At first glance, Dada may seem like an ordinary house established in a Delray Beach neighborhood, but a closer look will reveal that Dada is anything but ordinary!
Dada’s exterior and outdoor seating.
Dada’s website explains:
“Dada, the restaurant opened in Delray in the year 2000 in one of the oldest historic homes in the city, the Tarrimore house (circa 1924) is listed as a historic site in Delray Beach. The eclectic interior and revolving artwork complement the creative cuisine, which is sustainably sourced. As the artist of the Movement, we have strived to create an environment that is original, unique and forces us to step outside the box. Dada is non-conformist. It allows our food, atmosphere, and staff artistic license, so to speak, to explore beyond the normal convention.”
While exploring Atlantic Avenue one evening after watching a performance at the Delray Beach Playhouse, my friend Kayla and I decided to go off the beaten path and stumbled upon a whimsical place called Dada. We chose to wander in and were promptly greeted by gracious staff and an enticing aroma. The restaurant was filling up quickly, but we succeeded in snagging a table.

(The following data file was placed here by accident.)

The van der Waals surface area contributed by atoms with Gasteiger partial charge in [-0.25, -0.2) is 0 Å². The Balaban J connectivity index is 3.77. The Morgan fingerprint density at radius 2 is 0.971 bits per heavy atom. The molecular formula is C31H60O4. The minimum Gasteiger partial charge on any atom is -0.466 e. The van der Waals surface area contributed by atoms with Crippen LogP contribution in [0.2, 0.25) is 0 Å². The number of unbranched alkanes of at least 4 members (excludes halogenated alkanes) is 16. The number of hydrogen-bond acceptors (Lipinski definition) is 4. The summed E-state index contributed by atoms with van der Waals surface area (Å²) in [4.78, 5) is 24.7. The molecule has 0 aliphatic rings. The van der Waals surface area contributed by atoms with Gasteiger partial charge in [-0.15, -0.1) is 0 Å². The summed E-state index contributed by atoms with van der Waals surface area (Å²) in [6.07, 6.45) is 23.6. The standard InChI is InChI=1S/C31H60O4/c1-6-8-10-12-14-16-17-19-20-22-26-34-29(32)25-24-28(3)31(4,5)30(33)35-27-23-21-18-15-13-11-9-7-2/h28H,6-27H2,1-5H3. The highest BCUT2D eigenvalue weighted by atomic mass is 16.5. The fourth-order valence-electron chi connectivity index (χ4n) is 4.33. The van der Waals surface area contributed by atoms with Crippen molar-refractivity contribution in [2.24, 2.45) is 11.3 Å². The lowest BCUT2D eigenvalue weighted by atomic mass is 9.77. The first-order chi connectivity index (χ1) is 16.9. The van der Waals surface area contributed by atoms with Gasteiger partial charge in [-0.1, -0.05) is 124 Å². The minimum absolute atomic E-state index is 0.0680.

The hostess situated us at a table underneath a massive oak tree with glowing blue lights hanging from the branches. Beneath the night sky and twinkling lights, Dada created an enchanting atmosphere.
Photo courtesy of @slcmarketing and @dadadelray on Instagram
Kayla and I quickly grabbed the menus, enthusiastic about placing our orders, with the hopes that the food will arrive more swiftly. There were copious options to choose from, but as artists, we thought it was simply proper to order two helpings of “The Starving Artist” (their four-cheese grilled cheese and tomato soup) and a side of truffle fries. I also elected to try one of their famous mojitos, the “Orange Crush.”
Photo of the Starving Artist. Courtesy of @happy_belly_food and @dadadelray on Instagram